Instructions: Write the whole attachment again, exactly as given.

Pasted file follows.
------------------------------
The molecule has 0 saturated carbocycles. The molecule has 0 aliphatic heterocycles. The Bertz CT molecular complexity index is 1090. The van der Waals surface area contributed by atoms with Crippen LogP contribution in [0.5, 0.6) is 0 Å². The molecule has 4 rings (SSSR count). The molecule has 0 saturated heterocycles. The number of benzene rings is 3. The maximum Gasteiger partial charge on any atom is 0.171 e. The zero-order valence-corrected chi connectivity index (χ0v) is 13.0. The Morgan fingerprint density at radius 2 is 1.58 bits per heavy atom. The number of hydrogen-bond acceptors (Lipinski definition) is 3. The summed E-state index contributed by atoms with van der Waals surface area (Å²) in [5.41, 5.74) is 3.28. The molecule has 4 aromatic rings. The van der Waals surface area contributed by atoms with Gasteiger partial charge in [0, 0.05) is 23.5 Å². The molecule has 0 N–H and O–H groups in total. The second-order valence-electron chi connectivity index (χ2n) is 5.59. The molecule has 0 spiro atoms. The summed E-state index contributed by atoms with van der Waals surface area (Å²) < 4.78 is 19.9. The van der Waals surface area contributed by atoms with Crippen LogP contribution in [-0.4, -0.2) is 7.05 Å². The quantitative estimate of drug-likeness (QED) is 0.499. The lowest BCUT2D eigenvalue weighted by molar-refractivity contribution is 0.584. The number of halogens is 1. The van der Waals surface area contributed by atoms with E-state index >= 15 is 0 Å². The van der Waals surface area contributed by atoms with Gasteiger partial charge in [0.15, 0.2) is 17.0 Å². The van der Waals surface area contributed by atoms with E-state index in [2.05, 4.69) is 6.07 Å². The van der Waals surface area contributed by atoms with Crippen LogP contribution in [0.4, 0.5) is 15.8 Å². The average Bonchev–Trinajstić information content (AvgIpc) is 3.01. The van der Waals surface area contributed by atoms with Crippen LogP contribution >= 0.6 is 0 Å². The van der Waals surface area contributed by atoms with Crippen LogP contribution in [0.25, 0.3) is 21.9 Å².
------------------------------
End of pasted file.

The molecule has 0 saturated carbocycles. The molecule has 0 aliphatic heterocycles. The Bertz CT molecular complexity index is 1090. The van der Waals surface area contributed by atoms with Crippen LogP contribution in [0.5, 0.6) is 0 Å². The molecule has 4 rings (SSSR count). The molecule has 0 saturated heterocycles. The number of benzene rings is 3. The maximum Gasteiger partial charge on any atom is 0.171 e. The zero-order valence-corrected chi connectivity index (χ0v) is 13.0. The Morgan fingerprint density at radius 2 is 1.58 bits per heavy atom. The number of hydrogen-bond acceptors (Lipinski definition) is 3. The summed E-state index contributed by atoms with van der Waals surface area (Å²) in [5.41, 5.74) is 3.28. The molecule has 4 aromatic rings. The van der Waals surface area contributed by atoms with Gasteiger partial charge in [0, 0.05) is 23.5 Å². The molecule has 0 N–H and O–H groups in total. The second-order valence-electron chi connectivity index (χ2n) is 5.59. The molecule has 0 spiro atoms. The summed E-state index contributed by atoms with van der Waals surface area (Å²) < 4.78 is 19.9. The van der Waals surface area contributed by atoms with Crippen LogP contribution in [-0.4, -0.2) is 7.05 Å². The quantitative estimate of drug-likeness (QED) is 0.499. The lowest BCUT2D eigenvalue weighted by molar-refractivity contribution is 0.584. The number of halogens is 1. The van der Waals surface area contributed by atoms with E-state index >= 15 is 0 Å². The van der Waals surface area contributed by atoms with Gasteiger partial charge in [0.15, 0.2) is 17.0 Å². The van der Waals surface area contributed by atoms with E-state index in [2.05, 4.69) is 6.07 Å². The van der Waals surface area contributed by atoms with Crippen LogP contribution in [0.4, 0.5) is 15.8 Å². The average Bonchev–Trinajstić information content (AvgIpc) is 3.01. The van der Waals surface area contributed by atoms with Crippen LogP contribution >= 0.6 is 0 Å². The van der Waals surface area contributed by atoms with Crippen LogP contribution in [0.25, 0.3) is 21.9 Å².